The piano is one of the most popular instruments around the world historically, with some variant found in nearly every genre of music. It remains a dominant today, in part thanks to the rise of electronic music and video-game music, for which digital keyboard is a vital tool. This is a guide to tackle the more common questions we’re asked regarding piano lessons. Please visit our FAQ page for general questions related to the school.
What’s a good age to start?
For a beginning musician, the piano is advantageous because it’s so easy to produce a good-sounding note–all you need to do is press a key! The challenge comes later, as hand independence becomes a larger factor.
From a developmental perspective, a young child is optimally prepared for the coordination and mental demands of piano playing by 6-8 years old. That said, there is no minimum age requirement. Provided realistic expectations are maintained, a student can get started developing the necessary skills and habits at a tender age. There is also no age limit! As the saying goes, it’s never too late to start, and we’re pleased to teach plenty of adult students.
Do I need to have an instrument at home?
The short answer is, yes! Practice at home is crucial to musical growth.
With that in mind, we recognize that pianos are expensive, and not everyone is willing or able to make that kind of investment (especially if you’re not sure whether your child is going to stay committed). At the beginning, just about any piano or digital keyboard will suffice to learn the basics. However, it won’t be long before a student needs a keyboard with a realistic feel to practice. A digital keyboard with 88 weighted keys is usually the most cost-effective solution.
We recommend two particular models for their affordability, quality sound, and sturdy design:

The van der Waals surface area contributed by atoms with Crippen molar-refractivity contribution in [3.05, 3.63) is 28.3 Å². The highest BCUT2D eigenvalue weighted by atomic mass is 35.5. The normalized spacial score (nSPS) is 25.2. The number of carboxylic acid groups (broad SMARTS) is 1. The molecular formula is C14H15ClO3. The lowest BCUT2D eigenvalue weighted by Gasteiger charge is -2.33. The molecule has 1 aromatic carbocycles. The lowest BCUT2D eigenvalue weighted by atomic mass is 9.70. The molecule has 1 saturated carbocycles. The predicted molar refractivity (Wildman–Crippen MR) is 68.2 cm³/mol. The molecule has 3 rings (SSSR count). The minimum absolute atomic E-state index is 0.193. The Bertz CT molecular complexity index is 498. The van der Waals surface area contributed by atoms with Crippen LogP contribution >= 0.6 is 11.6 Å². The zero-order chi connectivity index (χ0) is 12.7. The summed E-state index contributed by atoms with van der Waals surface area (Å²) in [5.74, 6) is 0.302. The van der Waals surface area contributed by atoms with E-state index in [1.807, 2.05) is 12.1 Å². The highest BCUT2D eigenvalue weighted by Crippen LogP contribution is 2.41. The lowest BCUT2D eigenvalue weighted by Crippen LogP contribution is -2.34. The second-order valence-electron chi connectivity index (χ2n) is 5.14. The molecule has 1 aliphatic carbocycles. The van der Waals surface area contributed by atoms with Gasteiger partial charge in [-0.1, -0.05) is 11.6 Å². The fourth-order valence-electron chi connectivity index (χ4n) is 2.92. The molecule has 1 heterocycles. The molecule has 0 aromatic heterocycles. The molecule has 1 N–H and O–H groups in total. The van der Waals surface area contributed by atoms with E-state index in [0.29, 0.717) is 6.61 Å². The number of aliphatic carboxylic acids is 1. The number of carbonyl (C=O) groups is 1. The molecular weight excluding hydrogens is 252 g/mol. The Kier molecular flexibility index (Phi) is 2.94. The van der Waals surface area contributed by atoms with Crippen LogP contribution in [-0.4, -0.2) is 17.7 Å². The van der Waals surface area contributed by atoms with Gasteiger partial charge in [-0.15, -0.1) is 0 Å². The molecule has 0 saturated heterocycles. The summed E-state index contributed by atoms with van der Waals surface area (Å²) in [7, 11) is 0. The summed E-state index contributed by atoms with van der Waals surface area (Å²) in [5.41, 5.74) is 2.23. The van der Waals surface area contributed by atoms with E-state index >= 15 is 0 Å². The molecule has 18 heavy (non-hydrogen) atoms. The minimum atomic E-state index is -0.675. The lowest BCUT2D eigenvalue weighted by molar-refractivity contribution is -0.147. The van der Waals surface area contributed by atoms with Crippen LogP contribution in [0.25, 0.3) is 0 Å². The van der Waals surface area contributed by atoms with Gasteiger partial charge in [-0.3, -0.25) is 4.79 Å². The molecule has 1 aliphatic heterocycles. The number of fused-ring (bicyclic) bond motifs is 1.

Though we do not sell either model in our store at this time, we will be happy to direct you to a reputable retailer. All other required materials are at the discretion of the instructor.
What should I expect?
As with many instruments, becoming a competent piano player requires an understanding of reading sheet music. For beginning students, much of the early stages of the learning process will involve familiarizing oneself with music notation. The use of sheet music will of course continue and get more complicated as the student progresses.
Additionally, students can expect to study technique exercises such as scales and arpeggios, as well as music theory worksheets and exercises, tailored to the student’s level.
Everything else is dependent on the teacher’s judgment and the student’s interests and goals! Whether you want to play classical, jazz, pop, or all three, our teachers will craft a curriculum that suits your needs.
Lessons are available for the following rates and times:
*Monthly Prices shown for standard 4 week month. For additional lessons add one lesson at discounted rate to total for 4 week month. For months where one less lesson occurs for any reason, subtract one lesson at discounted rate